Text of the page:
There is no such thing as a “bit autistic”.

Why get a diagnosis?
As many families with children who need extra support know, getting any services is hard. Trust your gut. Once a diagnosis of Autism is received you get access to specialist services, Support, and education. The earlier a diagnosis, the better chance of getting appropriate help and support. A diagnosis isn’t a label. It is part of who you are, and as a mum helps give me the knowledge to work with and support my children in the way they need.

I will be sharing more of our family’s s Autism journey as we go, but remember I am not an expert. Talk to your GP, child health nurse and Paediatrician.

The following websites provide amazing information and resources, and were used in this blog. For more resources head to the resource page 
[1] Autism Association Of Australia.
[2] Raising children Network
[3] Autism Awereness.


Birth, Uncategorized

Why I became a Rainbow Of Hope Doula?


When Bailey was stillborn, we recieved very little information from the hospital. They did what they could, but didn’t have resources or the information needed to give to us. We felt very alone and knew nothing of what would happen. We were so very lucky to have amazing drs, midwives and pastoral care support, but still felt alone in the processs.

When I became pregnant with Geoffrey Within 3 mths, I was surrounded in fear. Would my baby die? There was no more innocence in pregnancy. No magic 12 week number. We didn’t announce our pregnancy until after 20 weeks when we couldn’t hide any longer. I wanted to make memories with my baby while I could, bond with him, but was  scared to, incase he died. How do we explain to our girls. Each appointment full of fear and hope that our baby would be ok. Still grieving the little Baby not in our arms. It was a mixture of emotions, turmoil, fear and hope. I wanted him out as soon as possible so he would be ok. I didn’t trust my body anymore. As a mother this is heartbreaking. With an amazing and supportive Paul, my wonderful OB, regular Councelling, and our Doula we went to 34 + weeks of pregnancy when I gave birth. I know that without that support, my journey and birth would have been very different.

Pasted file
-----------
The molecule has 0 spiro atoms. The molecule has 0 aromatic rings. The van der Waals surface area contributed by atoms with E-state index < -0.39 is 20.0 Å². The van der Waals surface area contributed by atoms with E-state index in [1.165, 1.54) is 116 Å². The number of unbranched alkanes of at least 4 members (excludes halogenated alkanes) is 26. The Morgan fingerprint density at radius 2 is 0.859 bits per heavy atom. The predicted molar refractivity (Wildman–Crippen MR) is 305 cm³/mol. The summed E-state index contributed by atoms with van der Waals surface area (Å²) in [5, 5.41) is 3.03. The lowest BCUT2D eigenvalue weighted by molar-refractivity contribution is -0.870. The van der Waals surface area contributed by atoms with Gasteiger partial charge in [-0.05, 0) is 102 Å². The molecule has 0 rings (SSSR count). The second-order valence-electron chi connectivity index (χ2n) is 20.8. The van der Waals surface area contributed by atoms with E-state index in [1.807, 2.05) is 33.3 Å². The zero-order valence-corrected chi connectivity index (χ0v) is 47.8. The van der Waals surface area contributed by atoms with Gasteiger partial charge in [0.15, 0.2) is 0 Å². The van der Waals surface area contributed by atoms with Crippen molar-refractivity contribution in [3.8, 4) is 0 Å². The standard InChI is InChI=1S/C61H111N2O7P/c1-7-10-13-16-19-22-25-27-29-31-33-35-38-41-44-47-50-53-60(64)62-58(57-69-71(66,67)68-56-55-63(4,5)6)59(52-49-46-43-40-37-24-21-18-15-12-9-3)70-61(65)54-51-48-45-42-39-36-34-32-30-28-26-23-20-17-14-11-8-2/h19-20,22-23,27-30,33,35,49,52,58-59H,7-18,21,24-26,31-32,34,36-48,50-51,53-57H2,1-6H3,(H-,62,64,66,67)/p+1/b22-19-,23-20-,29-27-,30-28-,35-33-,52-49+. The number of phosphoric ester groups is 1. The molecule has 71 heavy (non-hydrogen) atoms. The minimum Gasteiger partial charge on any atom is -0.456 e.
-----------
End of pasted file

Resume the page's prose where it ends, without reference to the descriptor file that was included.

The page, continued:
I became a doula to support woman and give them hope, show them how to be free from fear, know their options, support their decisions and to be by their side during their journey. I know that Fear is real, but also that Hope defeats fear. I want to share this Hope with woman and their families.

A Rainbow baby is defined as “a baby born following a miscarriage, stillbirth or loss of a child”
In the real world, a beautiful and bright rainbow follows a storm and gives hope of things getting better. “The beauty of a rainbow doesn’t negate the ravages of a storm. When a rainbow appears, it doesn’t mean the storm never happened or the family isn’t still dealing with grief. What it means is that something beautiful and full of light has appeared in the midst of darkness and clouds. Storm clouds may still hover, but the rainbow provides a counter balance of colour, energy and Hope ”

When we first see that positive pregnancy test woman are often filled with mixed emotions, and for many fear is one of them, especially after a loss. This needs to change to hope, and Joy, and knowledge that our bodies aren’t broken.

Many woman grow up surrounded by traumatic or pain filled birthing stories. Sometimes it seems the “worse” the story the more they are shared. The media, television and movies all portray birth as scary, painful and unrealistically. Mums waters break, she starts screaming in pain, she starts pushing and within minutes a baby is born. Totally unrealistic and scary. Birth doesn’t have to be this way. Our own experiences can even impact our fears. We have learnt to fear birth, our bodies and the process instead of learning to trust our bodies and working with the sensations.

I believe woman can birth with Hope, without fear and even without pain. Through support, love, hypno-birthing and  using different relaxation and coping techniques as well as arming themselves with knowledge, woman and their support partners can achieve a calm, fearless hope filled birth. Even in situations which change, with support any birth can be full of love and peace and hope instead of Fear.

For more information please contact me